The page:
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Where should landfills in NH be located? Lawmakers are still trying to decide on the rules

Daniela Allee

Lawmakers in the New Hampshire House’s Environment and Agriculture Committee were split evenly Tuesday in a vote on a bill that could determine where future landfills are located in the state.

The bill would establish a formula for deciding how far a new landfill would need to be from a river, lake or coastal water body. That distance would be based on the rate that groundwater travels; the landfill would need to be far enough away from a water body that it would take groundwater five years to travel there.

That’s meant to protect those water bodies from contamination that could be carried from the landfill in groundwater.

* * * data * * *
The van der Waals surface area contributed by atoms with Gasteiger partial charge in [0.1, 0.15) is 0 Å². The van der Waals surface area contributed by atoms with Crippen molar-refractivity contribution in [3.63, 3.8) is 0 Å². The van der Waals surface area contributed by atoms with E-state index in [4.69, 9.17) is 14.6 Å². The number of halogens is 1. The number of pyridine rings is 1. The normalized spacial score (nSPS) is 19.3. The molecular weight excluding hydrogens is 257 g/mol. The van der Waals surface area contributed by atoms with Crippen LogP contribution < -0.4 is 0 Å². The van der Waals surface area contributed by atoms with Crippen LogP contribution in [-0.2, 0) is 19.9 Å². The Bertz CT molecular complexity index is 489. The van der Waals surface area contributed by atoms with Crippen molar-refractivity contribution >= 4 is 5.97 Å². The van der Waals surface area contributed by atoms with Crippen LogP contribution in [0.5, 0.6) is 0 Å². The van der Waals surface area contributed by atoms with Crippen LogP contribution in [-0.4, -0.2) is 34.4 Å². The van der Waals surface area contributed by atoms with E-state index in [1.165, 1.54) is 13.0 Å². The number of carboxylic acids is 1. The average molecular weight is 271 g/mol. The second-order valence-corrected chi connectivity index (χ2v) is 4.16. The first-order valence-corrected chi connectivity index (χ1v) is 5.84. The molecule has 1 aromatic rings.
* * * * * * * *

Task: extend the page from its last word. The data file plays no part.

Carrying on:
Current rules say landfills need to be 200 feet away from bodies of water.

Gov. Chris Sununu vetoed a similar bill in 2022. Republican Sen. Kevin Avard argued that bill was specifically targeted to a landfill development proposed by Casella Waste Systems in Dalton.

Avard is now sponsoring a separate bill in the Senate that would implement different rules relative to landfill setbacks.

Democratic Rep. Catherine Sofikitis spoke in favor of the House’s landfill setback bill. She said it was time for the legislature to institute protections, especially for communities that live near landfill projects.

“We can tout lack of regulations. We can deregulate everything. But things don’t come the way of small people, of the small towns that don’t have the big budgets to protect themselves,” she said.

Others on the committee, including the committee chair, Republican Rep. Judy Aron, called the bill “one-size-fits-all.”

“For me, this has been particularly difficult because I do believe that change has to be made. But I also want to be very careful with the change that we do make,” she said.

The legislation will come before the full house without a recommendation from the committee.

Mara Hoplamazian reports on climate change, energy, and the environment for NHPR.
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